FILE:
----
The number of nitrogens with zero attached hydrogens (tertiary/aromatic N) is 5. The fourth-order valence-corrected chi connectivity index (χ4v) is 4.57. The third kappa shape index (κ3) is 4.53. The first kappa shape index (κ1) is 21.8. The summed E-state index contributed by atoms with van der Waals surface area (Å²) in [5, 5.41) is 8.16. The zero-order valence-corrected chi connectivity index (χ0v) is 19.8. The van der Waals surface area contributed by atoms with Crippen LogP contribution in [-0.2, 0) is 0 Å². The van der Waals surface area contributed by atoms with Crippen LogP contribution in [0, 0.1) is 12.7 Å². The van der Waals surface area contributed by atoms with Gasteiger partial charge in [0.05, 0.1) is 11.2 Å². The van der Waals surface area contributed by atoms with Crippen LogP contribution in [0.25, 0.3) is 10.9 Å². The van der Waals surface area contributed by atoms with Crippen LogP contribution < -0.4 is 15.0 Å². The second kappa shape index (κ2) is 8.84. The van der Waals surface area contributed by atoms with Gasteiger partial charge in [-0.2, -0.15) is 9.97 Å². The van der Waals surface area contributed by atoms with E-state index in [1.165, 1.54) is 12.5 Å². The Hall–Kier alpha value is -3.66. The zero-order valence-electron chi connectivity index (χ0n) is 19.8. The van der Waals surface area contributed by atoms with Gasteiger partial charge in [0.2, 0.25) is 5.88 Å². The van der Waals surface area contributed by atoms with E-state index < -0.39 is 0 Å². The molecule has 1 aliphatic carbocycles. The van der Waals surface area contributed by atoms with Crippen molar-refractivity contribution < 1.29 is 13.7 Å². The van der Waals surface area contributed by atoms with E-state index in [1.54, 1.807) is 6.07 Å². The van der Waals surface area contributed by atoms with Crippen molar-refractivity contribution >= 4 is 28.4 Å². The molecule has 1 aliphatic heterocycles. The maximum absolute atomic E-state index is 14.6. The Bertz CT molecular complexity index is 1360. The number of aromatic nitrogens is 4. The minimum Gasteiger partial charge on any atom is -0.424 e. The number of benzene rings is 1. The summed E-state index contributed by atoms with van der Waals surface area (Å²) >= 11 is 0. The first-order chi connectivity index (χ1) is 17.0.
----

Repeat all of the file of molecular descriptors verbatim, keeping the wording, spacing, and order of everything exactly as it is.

The number of nitrogens with zero attached hydrogens (tertiary/aromatic N) is 5. The fourth-order valence-corrected chi connectivity index (χ4v) is 4.57. The third kappa shape index (κ3) is 4.53. The first kappa shape index (κ1) is 21.8. The summed E-state index contributed by atoms with van der Waals surface area (Å²) in [5, 5.41) is 8.16. The zero-order valence-corrected chi connectivity index (χ0v) is 19.8. The van der Waals surface area contributed by atoms with Crippen LogP contribution in [-0.2, 0) is 0 Å². The van der Waals surface area contributed by atoms with Crippen LogP contribution in [0, 0.1) is 12.7 Å². The van der Waals surface area contributed by atoms with Gasteiger partial charge in [0.05, 0.1) is 11.2 Å². The van der Waals surface area contributed by atoms with Crippen LogP contribution in [0.25, 0.3) is 10.9 Å². The van der Waals surface area contributed by atoms with Crippen LogP contribution < -0.4 is 15.0 Å². The second kappa shape index (κ2) is 8.84. The van der Waals surface area contributed by atoms with Gasteiger partial charge in [-0.2, -0.15) is 9.97 Å². The van der Waals surface area contributed by atoms with E-state index in [1.165, 1.54) is 12.5 Å². The Hall–Kier alpha value is -3.66. The zero-order valence-electron chi connectivity index (χ0n) is 19.8. The van der Waals surface area contributed by atoms with Gasteiger partial charge in [0.2, 0.25) is 5.88 Å². The van der Waals surface area contributed by atoms with E-state index < -0.39 is 0 Å². The molecule has 1 aliphatic carbocycles. The van der Waals surface area contributed by atoms with Crippen molar-refractivity contribution < 1.29 is 13.7 Å². The van der Waals surface area contributed by atoms with E-state index in [1.54, 1.807) is 6.07 Å². The van der Waals surface area contributed by atoms with Crippen molar-refractivity contribution >= 4 is 28.4 Å². The molecule has 1 aliphatic heterocycles. The maximum absolute atomic E-state index is 14.6. The Bertz CT molecular complexity index is 1360. The number of aromatic nitrogens is 4. The minimum Gasteiger partial charge on any atom is -0.424 e. The number of benzene rings is 1. The summed E-state index contributed by atoms with van der Waals surface area (Å²) >= 11 is 0. The first-order chi connectivity index (χ1) is 17.0.